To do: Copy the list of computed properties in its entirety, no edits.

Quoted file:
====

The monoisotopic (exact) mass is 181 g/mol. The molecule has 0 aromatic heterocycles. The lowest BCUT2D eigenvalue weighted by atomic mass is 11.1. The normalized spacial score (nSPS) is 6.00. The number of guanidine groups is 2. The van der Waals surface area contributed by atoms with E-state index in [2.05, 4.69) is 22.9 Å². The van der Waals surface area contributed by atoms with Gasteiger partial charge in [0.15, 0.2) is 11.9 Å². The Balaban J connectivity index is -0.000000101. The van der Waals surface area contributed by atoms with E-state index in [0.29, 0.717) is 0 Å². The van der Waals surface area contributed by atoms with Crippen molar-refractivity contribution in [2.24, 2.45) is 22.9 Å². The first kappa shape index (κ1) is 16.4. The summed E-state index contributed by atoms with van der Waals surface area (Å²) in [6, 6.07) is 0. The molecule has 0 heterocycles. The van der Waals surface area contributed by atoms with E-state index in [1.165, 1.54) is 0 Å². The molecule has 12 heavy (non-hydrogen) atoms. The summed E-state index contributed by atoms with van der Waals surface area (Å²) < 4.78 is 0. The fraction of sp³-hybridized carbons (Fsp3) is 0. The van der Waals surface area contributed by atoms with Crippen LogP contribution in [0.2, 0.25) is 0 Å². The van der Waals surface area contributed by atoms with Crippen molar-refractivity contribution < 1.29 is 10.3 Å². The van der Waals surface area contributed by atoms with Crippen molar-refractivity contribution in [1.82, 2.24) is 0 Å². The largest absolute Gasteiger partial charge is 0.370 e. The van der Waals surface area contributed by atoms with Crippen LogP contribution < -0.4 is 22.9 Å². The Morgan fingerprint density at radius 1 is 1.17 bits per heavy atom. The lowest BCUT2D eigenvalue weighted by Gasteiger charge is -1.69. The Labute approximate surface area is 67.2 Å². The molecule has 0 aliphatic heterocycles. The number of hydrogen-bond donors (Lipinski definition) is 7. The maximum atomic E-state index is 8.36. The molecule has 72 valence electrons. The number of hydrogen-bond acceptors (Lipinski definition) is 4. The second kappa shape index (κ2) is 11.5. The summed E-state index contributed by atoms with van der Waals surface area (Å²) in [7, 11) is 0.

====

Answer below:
The monoisotopic (exact) mass is 181 g/mol. The molecule has 0 aromatic heterocycles. The lowest BCUT2D eigenvalue weighted by atomic mass is 11.1. The normalized spacial score (nSPS) is 6.00. The number of guanidine groups is 2. The van der Waals surface area contributed by atoms with E-state index in [2.05, 4.69) is 22.9 Å². The van der Waals surface area contributed by atoms with Gasteiger partial charge in [0.15, 0.2) is 11.9 Å². The Balaban J connectivity index is -0.000000101. The van der Waals surface area contributed by atoms with E-state index in [0.29, 0.717) is 0 Å². The van der Waals surface area contributed by atoms with Crippen molar-refractivity contribution in [2.24, 2.45) is 22.9 Å². The first kappa shape index (κ1) is 16.4. The summed E-state index contributed by atoms with van der Waals surface area (Å²) in [6, 6.07) is 0. The molecule has 0 heterocycles. The van der Waals surface area contributed by atoms with E-state index in [1.165, 1.54) is 0 Å². The molecule has 12 heavy (non-hydrogen) atoms. The summed E-state index contributed by atoms with van der Waals surface area (Å²) < 4.78 is 0. The fraction of sp³-hybridized carbons (Fsp3) is 0. The van der Waals surface area contributed by atoms with Crippen LogP contribution in [0.2, 0.25) is 0 Å². The van der Waals surface area contributed by atoms with Crippen molar-refractivity contribution < 1.29 is 10.3 Å². The van der Waals surface area contributed by atoms with Crippen molar-refractivity contribution in [1.82, 2.24) is 0 Å². The largest absolute Gasteiger partial charge is 0.370 e. The van der Waals surface area contributed by atoms with Crippen LogP contribution < -0.4 is 22.9 Å². The Morgan fingerprint density at radius 1 is 1.17 bits per heavy atom. The lowest BCUT2D eigenvalue weighted by Gasteiger charge is -1.69. The Labute approximate surface area is 67.2 Å². The molecule has 0 aliphatic heterocycles. The number of hydrogen-bond donors (Lipinski definition) is 7. The maximum atomic E-state index is 8.36. The molecule has 72 valence electrons. The number of hydrogen-bond acceptors (Lipinski definition) is 4. The second kappa shape index (κ2) is 11.5. The summed E-state index contributed by atoms with van der Waals surface area (Å²) in [7, 11) is 0.